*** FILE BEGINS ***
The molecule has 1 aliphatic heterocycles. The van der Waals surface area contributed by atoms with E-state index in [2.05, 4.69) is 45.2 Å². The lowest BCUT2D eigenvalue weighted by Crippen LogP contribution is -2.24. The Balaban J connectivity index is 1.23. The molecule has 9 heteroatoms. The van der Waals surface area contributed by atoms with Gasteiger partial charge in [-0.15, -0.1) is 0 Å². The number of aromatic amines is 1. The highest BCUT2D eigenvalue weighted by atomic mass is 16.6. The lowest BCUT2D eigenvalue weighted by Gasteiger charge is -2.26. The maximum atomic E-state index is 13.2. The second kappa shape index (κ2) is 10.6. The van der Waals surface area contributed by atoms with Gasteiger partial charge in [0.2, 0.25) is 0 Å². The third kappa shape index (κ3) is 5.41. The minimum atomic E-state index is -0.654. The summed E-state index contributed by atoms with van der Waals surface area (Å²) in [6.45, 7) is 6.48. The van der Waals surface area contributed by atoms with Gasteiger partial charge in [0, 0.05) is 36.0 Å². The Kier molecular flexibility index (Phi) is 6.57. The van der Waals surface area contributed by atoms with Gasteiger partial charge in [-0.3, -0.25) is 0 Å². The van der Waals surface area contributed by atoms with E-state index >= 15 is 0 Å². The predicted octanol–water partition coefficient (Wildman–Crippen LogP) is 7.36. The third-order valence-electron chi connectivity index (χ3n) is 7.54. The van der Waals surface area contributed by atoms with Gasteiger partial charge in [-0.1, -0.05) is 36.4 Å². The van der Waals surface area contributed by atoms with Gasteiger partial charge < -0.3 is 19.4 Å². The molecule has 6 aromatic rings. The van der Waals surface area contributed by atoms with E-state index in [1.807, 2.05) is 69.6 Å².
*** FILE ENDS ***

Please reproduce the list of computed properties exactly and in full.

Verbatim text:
The molecule has 1 aliphatic heterocycles. The van der Waals surface area contributed by atoms with E-state index in [2.05, 4.69) is 45.2 Å². The lowest BCUT2D eigenvalue weighted by Crippen LogP contribution is -2.24. The Balaban J connectivity index is 1.23. The molecule has 9 heteroatoms. The van der Waals surface area contributed by atoms with Gasteiger partial charge in [-0.15, -0.1) is 0 Å². The number of aromatic amines is 1. The highest BCUT2D eigenvalue weighted by atomic mass is 16.6. The lowest BCUT2D eigenvalue weighted by Gasteiger charge is -2.26. The maximum atomic E-state index is 13.2. The second kappa shape index (κ2) is 10.6. The van der Waals surface area contributed by atoms with Gasteiger partial charge in [0.2, 0.25) is 0 Å². The third kappa shape index (κ3) is 5.41. The minimum atomic E-state index is -0.654. The summed E-state index contributed by atoms with van der Waals surface area (Å²) in [6.45, 7) is 6.48. The van der Waals surface area contributed by atoms with Gasteiger partial charge in [0, 0.05) is 36.0 Å². The Kier molecular flexibility index (Phi) is 6.57. The van der Waals surface area contributed by atoms with Gasteiger partial charge in [-0.3, -0.25) is 0 Å². The van der Waals surface area contributed by atoms with E-state index >= 15 is 0 Å². The predicted octanol–water partition coefficient (Wildman–Crippen LogP) is 7.36. The third-order valence-electron chi connectivity index (χ3n) is 7.54. The van der Waals surface area contributed by atoms with Gasteiger partial charge in [-0.1, -0.05) is 36.4 Å². The van der Waals surface area contributed by atoms with Gasteiger partial charge < -0.3 is 19.4 Å². The molecule has 6 aromatic rings. The van der Waals surface area contributed by atoms with E-state index in [1.807, 2.05) is 69.6 Å².